001_G19_Forethought

Global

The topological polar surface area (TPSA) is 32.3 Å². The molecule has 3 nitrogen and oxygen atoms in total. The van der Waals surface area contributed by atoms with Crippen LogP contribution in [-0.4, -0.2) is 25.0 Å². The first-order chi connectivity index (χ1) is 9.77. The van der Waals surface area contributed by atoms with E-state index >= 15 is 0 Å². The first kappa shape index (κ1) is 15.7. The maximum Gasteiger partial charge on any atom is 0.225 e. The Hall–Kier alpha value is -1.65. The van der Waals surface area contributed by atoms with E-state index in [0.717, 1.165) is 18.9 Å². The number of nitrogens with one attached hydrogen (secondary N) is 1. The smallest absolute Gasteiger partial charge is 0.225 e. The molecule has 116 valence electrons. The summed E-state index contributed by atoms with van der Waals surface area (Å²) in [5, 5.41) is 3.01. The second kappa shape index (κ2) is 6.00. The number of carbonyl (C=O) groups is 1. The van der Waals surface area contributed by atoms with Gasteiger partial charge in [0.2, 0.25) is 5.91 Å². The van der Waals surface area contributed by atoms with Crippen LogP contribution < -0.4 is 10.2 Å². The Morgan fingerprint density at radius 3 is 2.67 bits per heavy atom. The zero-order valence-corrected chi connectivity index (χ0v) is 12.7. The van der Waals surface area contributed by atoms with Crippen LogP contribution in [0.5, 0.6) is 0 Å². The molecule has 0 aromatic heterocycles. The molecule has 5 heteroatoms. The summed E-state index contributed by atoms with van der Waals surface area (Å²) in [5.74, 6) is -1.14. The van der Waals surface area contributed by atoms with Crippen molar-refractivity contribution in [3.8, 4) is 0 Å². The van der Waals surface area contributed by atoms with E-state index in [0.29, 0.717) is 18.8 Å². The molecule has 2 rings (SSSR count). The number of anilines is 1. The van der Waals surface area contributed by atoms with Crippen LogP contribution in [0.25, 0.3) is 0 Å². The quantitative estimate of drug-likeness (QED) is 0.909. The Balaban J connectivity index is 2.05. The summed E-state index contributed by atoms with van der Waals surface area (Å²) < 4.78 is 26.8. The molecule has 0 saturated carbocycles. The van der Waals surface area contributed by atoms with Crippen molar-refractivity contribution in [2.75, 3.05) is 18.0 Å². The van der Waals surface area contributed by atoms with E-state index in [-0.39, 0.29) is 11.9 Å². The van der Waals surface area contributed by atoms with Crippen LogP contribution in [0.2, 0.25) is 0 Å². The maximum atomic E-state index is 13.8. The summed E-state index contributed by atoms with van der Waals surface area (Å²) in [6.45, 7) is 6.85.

Forethought GLOBAL THE INTERNATIONAL BRIEFING ISSUE 19 FOURTH QUARTER 2014 Roll up! Get your WWI souvenirs here The centenary of World War I has been marked around the world. The huge numbers of dead; the involvement of so many countries; touching stories of individuals caught up in the hostilities – the Great War has left a sobering legacy. It’s also good for business. Two million visitors are expected to visit sites in Belgium associated with the war over the next four years. That will represent a 50 per cent increase on the numbers of people going to Flanders Fields in a normal four-year period. Not only are there museums and tours of the trenches, there are also gift shops, with associated merchandising ranging from the tasteful to the tacky, with retailers selling all manner of trinkets with poppies on them – and even chocolate helmets. But the majority of so-called ‘confl ict tourism’ is both respectful and educational. It also helps to preserve sites of historic interest that might otherwise be bulldozed and turned into housing or shopping centres. The former KGB headquarters in Riga, Latvia have proved to be a headache to town planners who found developers were not keen to buy it – thousands of Latvians were imprisoned within its walls during the Soviet era. Some were tortured and executed. The building has temporarily been turned into a museum for Riga’s stint as the European Capital of Culture, with visitors including former prisoners and former guards. Russian tourists have found it particularly illuminating, with some learning about the atrocities for the fi rst time. A number of locals believe it should be turned into a permanent museum so that the brutality of the Soviet years is never forgotten. For an insight into more recent hostilities, visitors can take a Bombs and Bullets tour of Belfast with a local taxi driver. While this may sound like sensitivity has gone out of the window, you would be hard pushed to fi nd a taxi driver on either side of the religious divide whose family had not suffered as a result the international briefing FOURTH QUARTER 2014 WWW.GLOBAL-BRIEFING.ORG £6.50 Holiday hotspots Attracting tourists back to former con ict zones e hunger games Tackling food security COUNTRY REPORTS BOTSWANA, PAPUA NEW GUINEA, MALTA G19_Cover.indd 1 09/09/2014 17:59 of the Troubles. Many outsiders fi nd the politics and history of Northern Ireland confusing, so taking a tour of the city with a well-informed taxi driver is as good a way to gain a better understanding as any. Not that Europe has a monopoly in confl ict tourism. The Hiroshima Peace Memorial in Japan always features in lists of ‘top ten places to see’ in the country. Built close to the site where the atomic bomb was dropped in 1945, the Memorial Park in which the memorial is sited also houses other monuments, museums and lecture halls related to the bombing. The park draws a million visitors each year. Planned properly, the return of foreign holidaymakers after a period of confl ict can play an important part in a country’s economic reconstruction. Mozambique and Angola are both trying to tempt tourists back to their shores (see pages 18-19) after years of civil war saw both countries’ tourist industry more or less dry up. Sri Lanka is in a similar situation – after 25 years of civil war, the island is now getting around a million tourists a year. Most are drawn to the plethora of Buddhist heritage sites, stunning landscapes and wildlife, but some domestic tourists also want to pay their respects to those who fell, by visiting sites associated with the fi ghting. But for the ultimate confl ict tourism experience, why wait until the hostilities have stopped? During the Battle of Bull Run in 1861 in the American Civil War, the wealthy elite of Washington DC – including congressmen – took their families to a vantage point close to the battlefi eld to enjoy a picnic and watch the fi ghting. This type of entertainment does have its risks, though. When the Union Army was driven back further than anticipated, panicked spectators were forced to fl ee, scattering cucumber sandwiches and strawberries as they ran. Visiting the site of a battle already concluded is more likely to be covered by your travel insurance. global issue 19 www.global-brie ng.org Nexus Strategic Partnerships St John’s Innovation Centre, Cowley Road, Cambridge, CB4 0WS, UK Phone +44 1223 353 131 Fax +44 1223 353 130 Enquiries Editorial editorial@global-briefi ng.org Advertising advertising@global-briefi ng.org Subscriptions subscriptions@global-briefi ng.org Editorial Executive Editor Katie Silvester Email: k.silvester@global-briefi ng.org Consultant Editor Anver Versi Commissioning Editor Anne Wolf Email: a.wolf@global-briefi ng.org Features Editor Kate Bystrova Staff Writers Jade Fell, Kylie Field Design and Layout Henrik Williams Research Hannah Cochrane Web Nicky Whiting Publishing Publisher Smuts Beyers Sales and Marketing Director Simon Goodlad Client Liaison Yvonne Gertenbach, Michelle Brewer Distribution Alan Grant The views and opinions represented in this magazine are not necessarily those of the institutions to which they are affi liated, and should not be attributed to Nexus Strategic Partnerships or the Commonwealth Secretariat. While every effort has been taken in all cases to represent faithfully the views of contributors and interviewees, the publisher does not accept responsibility for errors, omissions or their consequences. Global aspires to bring Commonwealth values to bear in exploring the challenges facing the world: while it includes Commonwealth news, it is an editorially independent publication. ISSN 2042-3985 ©2015 Nexus Strategic Partnerships www.global global four th quar ter 2014 -br ief ing.org l 1


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